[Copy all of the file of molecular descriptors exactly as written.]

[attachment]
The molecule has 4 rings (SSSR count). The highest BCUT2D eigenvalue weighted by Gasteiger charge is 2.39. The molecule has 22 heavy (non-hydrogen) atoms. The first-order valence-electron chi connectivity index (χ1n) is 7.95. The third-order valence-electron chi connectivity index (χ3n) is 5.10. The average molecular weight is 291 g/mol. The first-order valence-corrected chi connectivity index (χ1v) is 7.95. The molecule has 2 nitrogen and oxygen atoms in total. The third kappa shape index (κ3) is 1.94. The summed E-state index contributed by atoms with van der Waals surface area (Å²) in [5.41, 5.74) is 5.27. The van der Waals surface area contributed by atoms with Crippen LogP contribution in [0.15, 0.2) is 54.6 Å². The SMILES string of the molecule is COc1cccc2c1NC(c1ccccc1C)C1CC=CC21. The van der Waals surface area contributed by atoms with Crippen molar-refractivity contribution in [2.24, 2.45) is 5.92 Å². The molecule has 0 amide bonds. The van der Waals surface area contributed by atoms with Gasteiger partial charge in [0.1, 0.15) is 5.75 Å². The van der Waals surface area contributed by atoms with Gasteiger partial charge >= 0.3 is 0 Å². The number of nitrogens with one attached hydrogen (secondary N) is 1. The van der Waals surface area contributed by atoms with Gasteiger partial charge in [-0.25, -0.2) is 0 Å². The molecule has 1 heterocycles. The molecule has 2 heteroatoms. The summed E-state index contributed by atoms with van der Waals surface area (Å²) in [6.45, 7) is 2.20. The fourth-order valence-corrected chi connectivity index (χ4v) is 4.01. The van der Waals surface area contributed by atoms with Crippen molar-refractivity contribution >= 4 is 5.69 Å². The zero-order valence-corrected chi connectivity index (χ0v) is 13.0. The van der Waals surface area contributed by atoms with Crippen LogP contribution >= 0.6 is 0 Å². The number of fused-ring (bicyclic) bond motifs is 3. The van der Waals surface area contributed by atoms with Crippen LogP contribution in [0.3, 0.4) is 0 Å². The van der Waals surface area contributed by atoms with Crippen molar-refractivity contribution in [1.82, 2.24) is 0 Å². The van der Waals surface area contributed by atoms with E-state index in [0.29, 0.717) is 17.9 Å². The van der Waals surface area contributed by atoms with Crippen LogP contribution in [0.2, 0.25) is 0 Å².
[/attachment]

The molecule has 4 rings (SSSR count). The highest BCUT2D eigenvalue weighted by Gasteiger charge is 2.39. The molecule has 22 heavy (non-hydrogen) atoms. The first-order valence-electron chi connectivity index (χ1n) is 7.95. The third-order valence-electron chi connectivity index (χ3n) is 5.10. The average molecular weight is 291 g/mol. The first-order valence-corrected chi connectivity index (χ1v) is 7.95. The molecule has 2 nitrogen and oxygen atoms in total. The third kappa shape index (κ3) is 1.94. The summed E-state index contributed by atoms with van der Waals surface area (Å²) in [5.41, 5.74) is 5.27. The van der Waals surface area contributed by atoms with Crippen LogP contribution in [0.15, 0.2) is 54.6 Å². The SMILES string of the molecule is COc1cccc2c1NC(c1ccccc1C)C1CC=CC21. The van der Waals surface area contributed by atoms with Crippen molar-refractivity contribution in [2.24, 2.45) is 5.92 Å². The molecule has 0 amide bonds. The van der Waals surface area contributed by atoms with Gasteiger partial charge in [0.1, 0.15) is 5.75 Å². The van der Waals surface area contributed by atoms with Gasteiger partial charge >= 0.3 is 0 Å². The number of nitrogens with one attached hydrogen (secondary N) is 1. The van der Waals surface area contributed by atoms with Gasteiger partial charge in [-0.25, -0.2) is 0 Å². The molecule has 1 heterocycles. The molecule has 2 heteroatoms. The summed E-state index contributed by atoms with van der Waals surface area (Å²) in [6.45, 7) is 2.20. The fourth-order valence-corrected chi connectivity index (χ4v) is 4.01. The van der Waals surface area contributed by atoms with Crippen molar-refractivity contribution >= 4 is 5.69 Å². The zero-order valence-corrected chi connectivity index (χ0v) is 13.0. The van der Waals surface area contributed by atoms with Crippen LogP contribution >= 0.6 is 0 Å². The number of fused-ring (bicyclic) bond motifs is 3. The van der Waals surface area contributed by atoms with Crippen LogP contribution in [0.3, 0.4) is 0 Å². The van der Waals surface area contributed by atoms with Crippen molar-refractivity contribution in [1.82, 2.24) is 0 Å². The van der Waals surface area contributed by atoms with E-state index in [0.29, 0.717) is 17.9 Å². The van der Waals surface area contributed by atoms with Crippen LogP contribution in [0.2, 0.25) is 0 Å².